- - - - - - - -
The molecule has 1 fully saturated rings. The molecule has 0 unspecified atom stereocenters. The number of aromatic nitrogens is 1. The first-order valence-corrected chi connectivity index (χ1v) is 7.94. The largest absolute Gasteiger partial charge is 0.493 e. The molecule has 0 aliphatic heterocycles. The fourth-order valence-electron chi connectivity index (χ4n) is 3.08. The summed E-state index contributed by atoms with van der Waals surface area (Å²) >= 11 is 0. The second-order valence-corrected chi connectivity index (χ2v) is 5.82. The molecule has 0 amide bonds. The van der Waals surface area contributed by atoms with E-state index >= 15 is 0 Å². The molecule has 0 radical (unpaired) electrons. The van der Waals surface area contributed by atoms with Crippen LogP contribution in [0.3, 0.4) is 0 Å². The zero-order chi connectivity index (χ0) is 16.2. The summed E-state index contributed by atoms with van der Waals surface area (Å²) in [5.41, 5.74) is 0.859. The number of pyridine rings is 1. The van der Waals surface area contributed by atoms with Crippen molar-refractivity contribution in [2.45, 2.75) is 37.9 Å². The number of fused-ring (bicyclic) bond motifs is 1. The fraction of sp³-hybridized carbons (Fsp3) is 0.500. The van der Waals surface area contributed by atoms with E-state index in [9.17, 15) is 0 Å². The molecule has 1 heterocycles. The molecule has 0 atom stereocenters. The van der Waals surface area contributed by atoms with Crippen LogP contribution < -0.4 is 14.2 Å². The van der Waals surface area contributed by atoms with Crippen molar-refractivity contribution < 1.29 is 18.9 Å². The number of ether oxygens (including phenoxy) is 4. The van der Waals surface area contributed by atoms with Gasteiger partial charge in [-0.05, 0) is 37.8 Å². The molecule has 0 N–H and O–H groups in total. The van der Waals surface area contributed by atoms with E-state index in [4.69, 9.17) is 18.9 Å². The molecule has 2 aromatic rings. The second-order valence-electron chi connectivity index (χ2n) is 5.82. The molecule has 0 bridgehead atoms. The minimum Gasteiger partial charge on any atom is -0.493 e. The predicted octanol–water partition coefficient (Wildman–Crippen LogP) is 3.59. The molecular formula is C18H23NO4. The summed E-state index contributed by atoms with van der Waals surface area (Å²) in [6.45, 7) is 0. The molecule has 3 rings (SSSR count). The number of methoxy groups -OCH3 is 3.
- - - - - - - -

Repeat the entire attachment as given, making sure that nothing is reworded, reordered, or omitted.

The molecule has 1 fully saturated rings. The molecule has 0 unspecified atom stereocenters. The number of aromatic nitrogens is 1. The first-order valence-corrected chi connectivity index (χ1v) is 7.94. The largest absolute Gasteiger partial charge is 0.493 e. The molecule has 0 aliphatic heterocycles. The fourth-order valence-electron chi connectivity index (χ4n) is 3.08. The summed E-state index contributed by atoms with van der Waals surface area (Å²) >= 11 is 0. The second-order valence-corrected chi connectivity index (χ2v) is 5.82. The molecule has 0 amide bonds. The van der Waals surface area contributed by atoms with E-state index >= 15 is 0 Å². The molecule has 0 radical (unpaired) electrons. The van der Waals surface area contributed by atoms with Crippen LogP contribution in [0.3, 0.4) is 0 Å². The zero-order chi connectivity index (χ0) is 16.2. The summed E-state index contributed by atoms with van der Waals surface area (Å²) in [5.41, 5.74) is 0.859. The number of pyridine rings is 1. The van der Waals surface area contributed by atoms with Crippen molar-refractivity contribution in [2.45, 2.75) is 37.9 Å². The number of fused-ring (bicyclic) bond motifs is 1. The fraction of sp³-hybridized carbons (Fsp3) is 0.500. The van der Waals surface area contributed by atoms with E-state index in [9.17, 15) is 0 Å². The molecule has 1 heterocycles. The molecule has 0 atom stereocenters. The van der Waals surface area contributed by atoms with Crippen LogP contribution < -0.4 is 14.2 Å². The van der Waals surface area contributed by atoms with Crippen molar-refractivity contribution < 1.29 is 18.9 Å². The number of ether oxygens (including phenoxy) is 4. The van der Waals surface area contributed by atoms with Gasteiger partial charge in [-0.05, 0) is 37.8 Å². The molecule has 0 N–H and O–H groups in total. The van der Waals surface area contributed by atoms with E-state index in [4.69, 9.17) is 18.9 Å². The molecule has 2 aromatic rings. The second-order valence-electron chi connectivity index (χ2n) is 5.82. The molecule has 0 bridgehead atoms. The minimum Gasteiger partial charge on any atom is -0.493 e. The predicted octanol–water partition coefficient (Wildman–Crippen LogP) is 3.59. The molecular formula is C18H23NO4. The summed E-state index contributed by atoms with van der Waals surface area (Å²) in [6.45, 7) is 0. The molecule has 3 rings (SSSR count). The number of methoxy groups -OCH3 is 3.